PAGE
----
Email updates

Keep up to date with the latest news and content from Alzheimer's Research & Therapy and BioMed Central.

Highly Accessed Review

Stem cell models of Alzheimer's disease and related neurological disorders

Frederick J Livesey

Author Affiliations

Gurdon Institute, University of Cambridge, Tennis Court Road, Cambridge CB2 1QN, UK

Alzheimer's Research & Therapy 2012, 4:44  doi:10.1186/alzrt147


The electronic version of this article is the complete one and can be found online at: http://alzres.com/content/4/6/44


Published:6 November 2012

© 2012 BioMed Central Ltd

Abstract

Human models of Alzheimer's disease (AD) have the potential to complement existing animal models for carrying out functional studies of AD pathogenesis and the development of novel therapies. An effective human cellular model of AD would use the appropriate cell types and ideally neural circuits affected by the disease, would develop relevant pathology and would do so in a reproducible manner over a timescale short enough for practical use. A pressing question for the usefulness of this approach is whether neurological diseases that take decades to become manifest in humans can be successfully modelled over a reasonable timescale. We discuss here whether these models can do more than simply replicate what is already known about AD, and evaluate some of their potentially unique advantages.

Stem cell models in neurology - the opportunity

Stem cell biology is commonly predicted to hold great potential for the study and treatment of neurodegenerative disease [1]. The development of technologies to generate human embryonic stem cells (ESCs) raised the possibility of producing large numbers of defined classes of neurons for research and for transplantation. More recently, the development of methods to reprogram adult somatic cells, including fibroblasts, into induced pluripotent stem cells (iPSCs) [2-4] has made it possible to generate patient-specific pluripotent stem cells (PSCs) [5].

In neurology, this approach has now been used to generate in vitro models for a number of genetic conditions, early examples being spinal muscular atrophy [6] and familial dysautonomia [7]. Similar approaches have been taken to inherited and sporadic forms of a range of human neurodegenerative conditions, including Parkinson's disease and Alzheimer's disease (AD) [8-13].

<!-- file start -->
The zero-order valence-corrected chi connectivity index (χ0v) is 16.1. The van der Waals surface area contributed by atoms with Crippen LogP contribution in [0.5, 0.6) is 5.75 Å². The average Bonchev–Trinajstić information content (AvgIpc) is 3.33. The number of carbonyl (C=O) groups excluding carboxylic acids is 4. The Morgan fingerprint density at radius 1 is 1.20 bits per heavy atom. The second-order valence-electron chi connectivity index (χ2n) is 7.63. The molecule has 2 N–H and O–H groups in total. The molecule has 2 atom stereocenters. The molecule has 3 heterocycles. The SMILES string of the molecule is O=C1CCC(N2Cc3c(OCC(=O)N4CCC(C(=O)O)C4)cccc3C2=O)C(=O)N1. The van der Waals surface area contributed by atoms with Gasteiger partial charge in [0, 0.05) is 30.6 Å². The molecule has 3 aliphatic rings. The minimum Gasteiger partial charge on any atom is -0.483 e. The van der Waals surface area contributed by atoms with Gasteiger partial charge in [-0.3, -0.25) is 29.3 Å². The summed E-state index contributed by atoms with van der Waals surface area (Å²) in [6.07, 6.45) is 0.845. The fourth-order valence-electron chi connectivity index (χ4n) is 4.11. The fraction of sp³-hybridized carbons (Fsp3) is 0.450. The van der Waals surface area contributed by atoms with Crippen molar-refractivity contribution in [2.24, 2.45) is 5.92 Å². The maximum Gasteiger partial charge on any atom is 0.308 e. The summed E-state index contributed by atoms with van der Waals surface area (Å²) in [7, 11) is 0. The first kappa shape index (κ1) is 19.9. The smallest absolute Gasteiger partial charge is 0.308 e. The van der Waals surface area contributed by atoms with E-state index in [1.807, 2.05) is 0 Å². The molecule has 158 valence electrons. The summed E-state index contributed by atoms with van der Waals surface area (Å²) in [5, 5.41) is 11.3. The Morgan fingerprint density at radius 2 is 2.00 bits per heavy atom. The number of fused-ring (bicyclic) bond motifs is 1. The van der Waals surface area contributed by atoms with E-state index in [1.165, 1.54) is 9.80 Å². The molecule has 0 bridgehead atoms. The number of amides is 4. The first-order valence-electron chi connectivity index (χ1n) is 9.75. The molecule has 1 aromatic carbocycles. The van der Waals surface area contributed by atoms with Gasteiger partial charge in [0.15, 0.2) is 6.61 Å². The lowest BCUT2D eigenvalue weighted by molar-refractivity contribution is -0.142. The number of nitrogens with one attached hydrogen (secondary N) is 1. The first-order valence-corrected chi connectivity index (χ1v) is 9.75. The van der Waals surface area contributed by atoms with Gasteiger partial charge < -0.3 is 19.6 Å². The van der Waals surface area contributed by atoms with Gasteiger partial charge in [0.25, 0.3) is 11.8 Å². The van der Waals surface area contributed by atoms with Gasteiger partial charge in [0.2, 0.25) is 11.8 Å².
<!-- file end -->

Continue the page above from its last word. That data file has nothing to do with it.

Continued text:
The degree to which those neurons develop pathologies varies, both in terms of whether disease development has to be induced by external stressors and the severity of those pathologies. A number of questions remain over the utility of this approach, including the degree to which stem cell models will be of use in diseases such as AD in which several different neuronal types in discrete regions of the nervous system are affected by the disease process [14]. We review here current progress in applying this approach to generating human models of AD and the potential for such models in the AD field.

Current approaches to cellular and molecular AD studies

As in many diseases, animal models continue to be critical to understanding the pathogenesis of AD. A number of different transgenic mice expressing human AD-causing mutations in single genes have been generated, most notably using the human Tau, APP and PSEN1 genes [15]. Those animals develop many different aspects of the AD phenotype, although there are often notable gaps - including, for example, the absence of neuronal loss in many models and the difficulty in generating neurofibrillary tangles [15]. Clearly, no one animal model completely models sporadic AD and there is an ongoing need for tractable systems to study AD pathology both in vitro and in vivo.

One challenge for modelling AD, and therapies based on those models, is our incomplete understanding of the cell and molecular biology underlying the initiation and progression of the disease. A common working theory for AD pathogenesis, the amyloid hypothesis [16], was formulated based on the genetics of familial or inherited AD. Familial AD makes up less than 1% of cases of AD, and disease-causing mutations either increase production of longer forms of Aβ peptides, particularly Aβ42, or increase the tendency of Aβ to form oligomers and fibrils [17,18]. Familial AD mutations are found in genes encoding components of the gamma-secretase complex, most commonly PSEN1, and less frequently PSEN2, or in APP itself [18]. Duplication of the APP gene itself is also a cause of autosomal dominant familial AD [19]. Mutations in the gene encoding the microtubule-associated protein tau, the major component of neurofibriallary tangles, do not cause AD, but instead underlie frontal temporal dementia and progressive supranuclear palsy [20], diseases that are clinically distinct from AD.

A consensus view for the initiation and progression of AD is that altered APP processing and Aβ peptide production changes occur early in the disease process, resulting in synaptic dysfunction and neuronal cell death, and that tau hyperphosphorylation and neurofibrillary tangles occur late in the disease process, possibly as a downstream response to changes in Aβ production. Recent functional data indicate that tau may be important for mediating many of the neurotoxic effects of Aβ peptides in the early stages of the disease [21]. Furthermore, tau can transfer between neurons in newer mouse models [22,23] and Aβ aggregates trigger large-scale amyloid aggregate formation when injected into the mouse central nervous system [24], suggesting that both Aβ and tau may contribute to mechanisms by which the disease spreads through the nervous system. Those findings also suggest that the relationship between Aβ, tau and disease progression may not be a simple linear one.